Leading Russian outfit Metrafilms is getting back into the documentary groove with an espionage thriller as embroiled and complex as anything found in dramatised spy movies.
British director Nikolai Galitzine’s Prophet Of Doom: Vanishing of Vladimir Alexandrov tells the story of leading Soviet climatologist, Vladimir Aleksandrov, who disappeared during a trip to Spain. The Soviet authorities initially thought the scientist was trying to defect but no sign of him was ever found after he vanished in Madrid on 31st March 1985.
Earlier this month, the company presented Prophet Of Doom at the Key Buyers’ Event organised by Roskino. The new film, being made as a three-part series, is co-produced by Andrew Revkin, the renowned American journalist whose famous 1986 Science Digest article titled ‘Missing: The Curious Case Of Vladimir Alexandrov’, explored the Alexandrov case. In the article, Revkin describes Alexandrov as “a youthful, jet-setting luminary of Soviet science, a man who in more than eight trips to the United States had more hands-on contact with American high technology than any of his compatriots.” On board as co-producers are NUR (Poland) and Advantage (UK).
Alexandrov, Revkin notes, “had the unique distinction of being the first, and perhaps the last, Soviet scientist to extensively use American super-computers…Alexandrov was also valuable to the Soviet Union as its chief spokesperson on the horrors of nuclear winter, the catastrophic effect of nuclear war on the atmosphere.”
The new documentary has as its Scientific Advisor the historian Dr. Giulia Rispoli from the Max Planck Institute in Berlin. She is a founding member of the International Commission on Science, Technology and Diplomacy. During recent research, Rispoli has also explored the Alexandrov case in depth.
The film promises finally to solve the mystery of the missing Soviet scientist. “The key players in this story are now the leaders in the debate over climate change…and denial. By searching for a motive to Vladimir’s fate, I am already learning unpleasant truths about how the scientific community and the political community co-exist,” director Galitzine commented in his pitch/proposal to the key buyers’ event.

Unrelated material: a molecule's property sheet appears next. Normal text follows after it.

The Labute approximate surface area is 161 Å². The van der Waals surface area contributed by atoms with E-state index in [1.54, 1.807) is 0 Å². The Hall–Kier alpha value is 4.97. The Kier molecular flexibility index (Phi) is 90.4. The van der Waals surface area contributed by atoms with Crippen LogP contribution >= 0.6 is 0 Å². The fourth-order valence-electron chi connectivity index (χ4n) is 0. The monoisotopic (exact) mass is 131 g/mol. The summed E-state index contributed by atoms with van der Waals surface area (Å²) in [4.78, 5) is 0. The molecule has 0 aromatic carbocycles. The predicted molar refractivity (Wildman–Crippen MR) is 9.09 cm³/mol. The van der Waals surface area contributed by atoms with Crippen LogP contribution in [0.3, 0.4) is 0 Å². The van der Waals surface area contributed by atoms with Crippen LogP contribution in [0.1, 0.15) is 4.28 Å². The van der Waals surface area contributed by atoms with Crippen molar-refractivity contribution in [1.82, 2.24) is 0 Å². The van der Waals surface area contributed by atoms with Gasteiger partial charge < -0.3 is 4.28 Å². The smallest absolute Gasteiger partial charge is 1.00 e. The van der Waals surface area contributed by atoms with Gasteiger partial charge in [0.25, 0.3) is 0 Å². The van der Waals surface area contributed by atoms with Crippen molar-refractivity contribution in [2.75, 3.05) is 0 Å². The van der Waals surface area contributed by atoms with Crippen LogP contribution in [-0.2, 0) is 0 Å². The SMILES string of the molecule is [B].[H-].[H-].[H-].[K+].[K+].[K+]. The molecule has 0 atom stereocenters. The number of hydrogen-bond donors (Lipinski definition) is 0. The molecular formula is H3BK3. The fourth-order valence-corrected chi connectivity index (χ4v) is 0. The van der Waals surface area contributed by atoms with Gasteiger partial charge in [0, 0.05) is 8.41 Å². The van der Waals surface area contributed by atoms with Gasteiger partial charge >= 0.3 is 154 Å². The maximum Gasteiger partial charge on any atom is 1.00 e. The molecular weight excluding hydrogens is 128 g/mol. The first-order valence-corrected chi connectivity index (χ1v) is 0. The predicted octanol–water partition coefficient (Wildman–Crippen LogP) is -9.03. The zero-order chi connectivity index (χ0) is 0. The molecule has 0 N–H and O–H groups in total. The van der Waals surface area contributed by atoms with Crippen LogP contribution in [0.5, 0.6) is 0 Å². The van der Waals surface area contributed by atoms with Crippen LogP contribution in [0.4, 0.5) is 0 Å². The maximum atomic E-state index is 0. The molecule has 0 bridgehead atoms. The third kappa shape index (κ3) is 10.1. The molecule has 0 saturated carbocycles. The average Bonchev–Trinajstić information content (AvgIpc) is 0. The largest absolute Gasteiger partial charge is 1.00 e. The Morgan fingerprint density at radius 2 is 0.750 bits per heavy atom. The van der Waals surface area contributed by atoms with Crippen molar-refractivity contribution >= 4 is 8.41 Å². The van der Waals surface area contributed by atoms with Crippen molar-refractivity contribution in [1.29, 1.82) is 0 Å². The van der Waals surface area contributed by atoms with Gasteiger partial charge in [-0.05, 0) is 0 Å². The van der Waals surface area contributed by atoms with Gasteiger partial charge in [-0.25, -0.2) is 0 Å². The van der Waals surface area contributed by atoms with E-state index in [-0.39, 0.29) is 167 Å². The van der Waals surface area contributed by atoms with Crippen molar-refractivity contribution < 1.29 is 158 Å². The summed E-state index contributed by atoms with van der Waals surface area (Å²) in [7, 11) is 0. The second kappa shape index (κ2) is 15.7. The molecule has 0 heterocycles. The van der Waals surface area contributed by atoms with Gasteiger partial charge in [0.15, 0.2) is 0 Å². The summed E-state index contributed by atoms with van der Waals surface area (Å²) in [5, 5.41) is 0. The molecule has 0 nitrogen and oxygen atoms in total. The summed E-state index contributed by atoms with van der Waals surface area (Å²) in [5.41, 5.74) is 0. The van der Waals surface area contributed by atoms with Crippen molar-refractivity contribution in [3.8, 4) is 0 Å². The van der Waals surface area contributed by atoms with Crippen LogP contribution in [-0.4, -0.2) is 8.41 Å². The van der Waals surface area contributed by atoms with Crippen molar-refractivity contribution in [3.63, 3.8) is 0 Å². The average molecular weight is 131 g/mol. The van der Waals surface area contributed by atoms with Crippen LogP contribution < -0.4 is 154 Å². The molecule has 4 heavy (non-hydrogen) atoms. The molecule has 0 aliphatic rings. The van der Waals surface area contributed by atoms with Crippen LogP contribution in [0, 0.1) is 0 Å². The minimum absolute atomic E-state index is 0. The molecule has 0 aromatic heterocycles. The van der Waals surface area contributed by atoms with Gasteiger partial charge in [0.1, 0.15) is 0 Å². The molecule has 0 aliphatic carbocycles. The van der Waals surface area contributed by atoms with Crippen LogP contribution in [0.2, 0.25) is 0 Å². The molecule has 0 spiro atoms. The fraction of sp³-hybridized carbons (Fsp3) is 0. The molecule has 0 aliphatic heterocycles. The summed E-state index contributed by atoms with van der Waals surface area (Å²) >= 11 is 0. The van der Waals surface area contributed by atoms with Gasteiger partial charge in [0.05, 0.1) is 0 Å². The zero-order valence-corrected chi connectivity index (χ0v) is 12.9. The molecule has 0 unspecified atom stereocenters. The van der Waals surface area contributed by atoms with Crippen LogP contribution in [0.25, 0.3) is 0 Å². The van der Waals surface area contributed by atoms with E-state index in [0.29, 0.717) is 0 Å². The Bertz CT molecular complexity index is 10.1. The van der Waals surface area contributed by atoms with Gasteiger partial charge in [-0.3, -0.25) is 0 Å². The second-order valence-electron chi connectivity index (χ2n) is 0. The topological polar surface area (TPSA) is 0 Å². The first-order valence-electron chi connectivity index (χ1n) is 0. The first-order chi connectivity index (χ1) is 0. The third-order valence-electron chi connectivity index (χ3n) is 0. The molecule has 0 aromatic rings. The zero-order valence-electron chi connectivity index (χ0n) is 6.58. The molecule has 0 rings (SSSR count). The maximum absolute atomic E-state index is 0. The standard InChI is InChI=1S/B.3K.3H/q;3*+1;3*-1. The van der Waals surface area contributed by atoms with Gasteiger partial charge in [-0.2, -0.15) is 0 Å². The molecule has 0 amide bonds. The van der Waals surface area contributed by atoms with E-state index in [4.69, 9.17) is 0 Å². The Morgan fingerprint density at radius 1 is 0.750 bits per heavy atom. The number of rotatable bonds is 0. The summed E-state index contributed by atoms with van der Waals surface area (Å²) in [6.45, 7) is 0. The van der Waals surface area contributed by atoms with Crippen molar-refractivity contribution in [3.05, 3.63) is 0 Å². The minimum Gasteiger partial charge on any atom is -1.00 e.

Metrafilms boss Artem Vasilyev acknowledges he had never heard of Alexandrov when director Galitzine first told him the story of the disappearance.
Vasilyev tells how, in his preparation for the documentary, Galitzine had made contact with multiple sources on both Russian and western sides. “He (Galitzine) called us one day and said, ‘listen guys, I really want to meet all these people and have a dinner with all of them. It doesn’t really matter which side they were on 30 years ago because now they are part of my investigation and will be part of the film’,” says Vasilyev of the director’s plans to bring all the principal players in the story “together at one table.” During meals together, Galitzine reckoned, subjects tend to relax and to be friendly and open.
Prophet Of Doom is part of a slate of author-driven series that Metrafilms is developing for digital platforms in Russia and beyond. It is being put together as a co-production. Metrafilms is one of the leading indie production houses in Russia. Its recent credits include Aleksey German Jr’s Dovlatov, Michael Idov’s The Humorist and Aleksey Fedorchenko’s The Keys Of Happiness.
While the company generally specialises in fiction, it has made documentaries in the past. This, though, is set to be the company’s first big international doc.